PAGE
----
This week we will be doing some Unco and reverse catch-up drills before the main set and I’d like you to think about being patient with the catch by counting 1-2-3 with each stroke.  1 is when your hand enters the water, 2 is taking your hand to the catch or early-vertical-forearm position and 3 is for the push.  Take a slight pause after 1, 2 and 3 to focus on the next phase.  Having a bit more patience, especially after 2, is a good way to make sure your forearm is completely vertical before starting the real power phase of the stroke with a push.

For the main set we will be doing our first set of USRPT 50s for 2018.  This is a great set of high-intensity interval training and I have written several times before about how to tackle this set (in this post for example.)  Every time we do this set I am amazed by the number of people who do this set without missing out any 50s.  You do get a good workout by doing this but it is not the way to get the most benefit from the set.  This set is all about swimming faster than is sustainable so your times will inevitably drop off and when they do you should miss out the next 50 to give you the additional recovery to swim faster again.  So if you are tempted to try and go all the way through without missing any out then please try and swim a bit faster!

See you Saturday,



Good work last week on our tough set of the prime 100s.  That was the longest main set we have done so far in 2018 and with some of the shortest turnaround times.  If you didn’t manage the vary the pace of CSS +/- 2 s through all of the set don’t worry – it takes a few attempts to be able to pace that sort of set correctly all the way throughout the set.  Something to work on next time we do it!

I want to continue the theme this week of searching for “easy speed” by working on your core rotation.  Your core provides great power to your stroke, for little effort, when you get the timing right.  So we will be doing some of the “hip-connector” and “power rotation” drills we have done before (see here for a reminder).  Then we will go into the ratchet set as the main set, with shortening turnaround times, to give you a chance to practise your core rotation in search of the “easy speed” to help make all of the turnaround times.

See you Saturday!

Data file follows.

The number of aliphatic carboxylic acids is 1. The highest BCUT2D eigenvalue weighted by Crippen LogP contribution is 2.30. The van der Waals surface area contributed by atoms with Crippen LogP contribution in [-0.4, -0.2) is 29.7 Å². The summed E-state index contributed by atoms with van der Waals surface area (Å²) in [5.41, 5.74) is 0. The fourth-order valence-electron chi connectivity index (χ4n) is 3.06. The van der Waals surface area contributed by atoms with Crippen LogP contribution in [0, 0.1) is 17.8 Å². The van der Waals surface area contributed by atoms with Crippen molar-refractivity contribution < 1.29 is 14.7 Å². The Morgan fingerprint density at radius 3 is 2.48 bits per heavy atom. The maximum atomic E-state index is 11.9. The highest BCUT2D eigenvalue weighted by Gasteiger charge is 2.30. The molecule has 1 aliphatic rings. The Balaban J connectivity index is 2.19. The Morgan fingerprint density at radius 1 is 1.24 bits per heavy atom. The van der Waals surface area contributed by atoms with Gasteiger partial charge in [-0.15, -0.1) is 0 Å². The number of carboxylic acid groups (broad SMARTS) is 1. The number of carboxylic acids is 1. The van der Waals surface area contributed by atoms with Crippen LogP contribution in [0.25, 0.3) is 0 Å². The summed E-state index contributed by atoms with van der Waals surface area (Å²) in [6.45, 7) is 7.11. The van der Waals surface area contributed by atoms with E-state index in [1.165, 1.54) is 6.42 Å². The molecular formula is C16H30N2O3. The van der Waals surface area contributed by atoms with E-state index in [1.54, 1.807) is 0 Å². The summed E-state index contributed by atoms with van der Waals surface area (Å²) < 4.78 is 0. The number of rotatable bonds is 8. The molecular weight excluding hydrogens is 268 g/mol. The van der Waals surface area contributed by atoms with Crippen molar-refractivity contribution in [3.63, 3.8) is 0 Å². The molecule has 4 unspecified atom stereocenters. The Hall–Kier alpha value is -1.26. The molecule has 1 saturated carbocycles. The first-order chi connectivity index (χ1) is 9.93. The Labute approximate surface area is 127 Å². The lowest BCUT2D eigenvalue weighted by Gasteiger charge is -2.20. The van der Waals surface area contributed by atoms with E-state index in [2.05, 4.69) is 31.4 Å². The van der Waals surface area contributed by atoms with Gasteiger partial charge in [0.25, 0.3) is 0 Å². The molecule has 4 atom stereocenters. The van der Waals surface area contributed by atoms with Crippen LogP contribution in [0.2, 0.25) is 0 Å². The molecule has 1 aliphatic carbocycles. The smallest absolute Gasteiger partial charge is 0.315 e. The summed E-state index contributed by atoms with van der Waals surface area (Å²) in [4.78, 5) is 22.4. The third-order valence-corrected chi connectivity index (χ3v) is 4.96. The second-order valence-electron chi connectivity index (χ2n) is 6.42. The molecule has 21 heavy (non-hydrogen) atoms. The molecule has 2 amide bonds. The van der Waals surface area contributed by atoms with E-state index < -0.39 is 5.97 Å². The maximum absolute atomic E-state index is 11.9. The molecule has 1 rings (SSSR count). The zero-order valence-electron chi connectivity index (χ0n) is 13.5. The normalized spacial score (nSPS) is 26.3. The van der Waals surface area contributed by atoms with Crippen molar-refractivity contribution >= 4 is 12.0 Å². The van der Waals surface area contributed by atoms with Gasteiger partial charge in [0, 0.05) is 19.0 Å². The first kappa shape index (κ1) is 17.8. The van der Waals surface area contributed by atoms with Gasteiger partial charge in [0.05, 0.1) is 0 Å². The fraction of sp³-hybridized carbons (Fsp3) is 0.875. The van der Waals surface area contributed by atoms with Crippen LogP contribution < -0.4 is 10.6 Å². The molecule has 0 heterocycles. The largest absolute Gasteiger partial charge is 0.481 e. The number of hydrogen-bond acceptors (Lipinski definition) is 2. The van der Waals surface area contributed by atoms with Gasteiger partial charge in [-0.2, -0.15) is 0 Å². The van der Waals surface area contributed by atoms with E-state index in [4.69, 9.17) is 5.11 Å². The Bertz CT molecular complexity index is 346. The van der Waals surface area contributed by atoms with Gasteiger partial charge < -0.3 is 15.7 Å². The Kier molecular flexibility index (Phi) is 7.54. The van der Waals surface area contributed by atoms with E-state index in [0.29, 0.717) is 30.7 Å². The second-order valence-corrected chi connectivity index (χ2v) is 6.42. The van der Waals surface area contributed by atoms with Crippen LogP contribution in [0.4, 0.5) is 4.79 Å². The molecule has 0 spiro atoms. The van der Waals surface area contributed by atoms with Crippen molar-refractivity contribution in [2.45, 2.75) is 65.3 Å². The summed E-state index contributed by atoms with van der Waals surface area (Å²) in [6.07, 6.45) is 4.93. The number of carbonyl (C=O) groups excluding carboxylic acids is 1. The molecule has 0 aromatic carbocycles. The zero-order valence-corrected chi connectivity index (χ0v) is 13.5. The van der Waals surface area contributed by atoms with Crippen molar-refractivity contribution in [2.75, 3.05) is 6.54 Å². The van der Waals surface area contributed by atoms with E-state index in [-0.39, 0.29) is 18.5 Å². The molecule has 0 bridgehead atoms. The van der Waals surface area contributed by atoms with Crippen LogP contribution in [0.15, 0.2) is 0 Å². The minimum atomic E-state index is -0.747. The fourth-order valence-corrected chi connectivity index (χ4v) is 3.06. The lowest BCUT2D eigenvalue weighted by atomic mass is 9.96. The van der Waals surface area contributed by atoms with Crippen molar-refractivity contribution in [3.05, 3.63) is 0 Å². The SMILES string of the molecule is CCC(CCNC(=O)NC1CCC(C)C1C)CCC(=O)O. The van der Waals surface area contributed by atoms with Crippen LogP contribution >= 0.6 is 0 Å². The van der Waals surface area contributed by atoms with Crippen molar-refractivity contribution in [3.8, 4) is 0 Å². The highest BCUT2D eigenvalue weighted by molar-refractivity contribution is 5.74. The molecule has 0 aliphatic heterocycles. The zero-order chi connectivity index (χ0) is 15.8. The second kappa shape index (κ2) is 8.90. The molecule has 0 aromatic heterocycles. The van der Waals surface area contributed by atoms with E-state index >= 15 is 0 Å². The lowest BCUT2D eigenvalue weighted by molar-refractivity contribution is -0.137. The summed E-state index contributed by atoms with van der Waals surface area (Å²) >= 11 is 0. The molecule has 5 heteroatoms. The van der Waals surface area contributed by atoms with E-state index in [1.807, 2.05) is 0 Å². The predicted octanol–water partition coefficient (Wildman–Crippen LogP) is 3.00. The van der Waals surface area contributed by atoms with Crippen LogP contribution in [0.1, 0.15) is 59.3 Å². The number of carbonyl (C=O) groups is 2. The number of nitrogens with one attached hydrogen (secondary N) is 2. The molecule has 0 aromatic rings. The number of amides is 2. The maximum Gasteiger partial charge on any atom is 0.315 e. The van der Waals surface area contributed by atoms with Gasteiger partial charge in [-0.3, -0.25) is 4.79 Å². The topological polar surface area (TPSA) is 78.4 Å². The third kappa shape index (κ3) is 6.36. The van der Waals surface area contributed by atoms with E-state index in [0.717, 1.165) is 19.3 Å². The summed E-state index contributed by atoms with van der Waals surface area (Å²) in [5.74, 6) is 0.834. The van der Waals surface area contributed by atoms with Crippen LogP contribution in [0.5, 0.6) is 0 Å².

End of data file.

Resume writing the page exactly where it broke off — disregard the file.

Well done for all of your efforts over the last couple of weeks while I was away.  Chrissie tells me you have all been working hard and enjoying the faster-paced efforts.

Whilst the short faster-paced swims are fun to do, and a good workout, most of our aims for racing this season require us to swim quickly over much longer distances and for that we need efficiency as well as speed.  That is what I call “easy speed“, which will be the focus of the session this week.  The turnaround times will be short though, and I’d like you to vary the pace around your Critical Swim Speed (CSS), so really try and relax and focus on whichever aspect of your stroke helps you do this best.  I know some of you find focusing on the back-end of your stroke – the push past the EVF position – is a great way to keep your speed while staying relaxed.

For those who need a reminder about CSS, your CSS is your lactate threshold swim speed, which is usually the pace you can sustain for a 1,500m swim.  We estimated your current CSS using your 400m and 100m time trial results.  If you didn’t do the time trials then you may know your CSS already but if not the average CSS for lane 1 is about 1m 26s/100m, for lane 2 is about 1m 37s, for lane 3 about 1m 44s and for lane 4 about 1m 55s.

The main set this week is return of the prime numbers set of 100s where prime numbered 100s (i.e. 2, 3, 5, 7, …) are swum on a slightly shorter turnaround than non-prime numbered 100s (i.e. 1, 4, 6, 8, 9, 10, …)  I would like you to swim the shorter turnaround 100s slightly faster than the others.  Aim for a 4s difference between the faster and slower 100s with faster 100s at 2s faster than your CSS and slower 100s at 2s slower than your CSS. This is a good long set and should help work on improving your CSS.

See you Saturday,


I will be away on holiday for the next two weeks so will be leaving the sessions in the Tri Club box at the pool.  Chrissie had kindly offered to coach the 7am session but then has to leave to coach the Juniors.  So please do take advantage of Chrissie’s excellent coaching and I hope you enjoy the sessions.

We will be continuing the theme of picking up the pace with some speed-endurance 100s this week followed by the Will Clarke set of fast/steady 50s next week.  The drills will all be around working on your stroke rate as we started to do last week.

Please work on your stroke rate and search for some “easy speed”.  Often I find “easy speed” can come when trying to swim fast off a short turnaround – so knowing you need to keep some energy back for the next swim as the rest between swims won’t provide enough.  A higher stroke rate, without dropping too much length in your stroke, is often the result of this focus so enjoy practising over the next two weeks.

See you soon!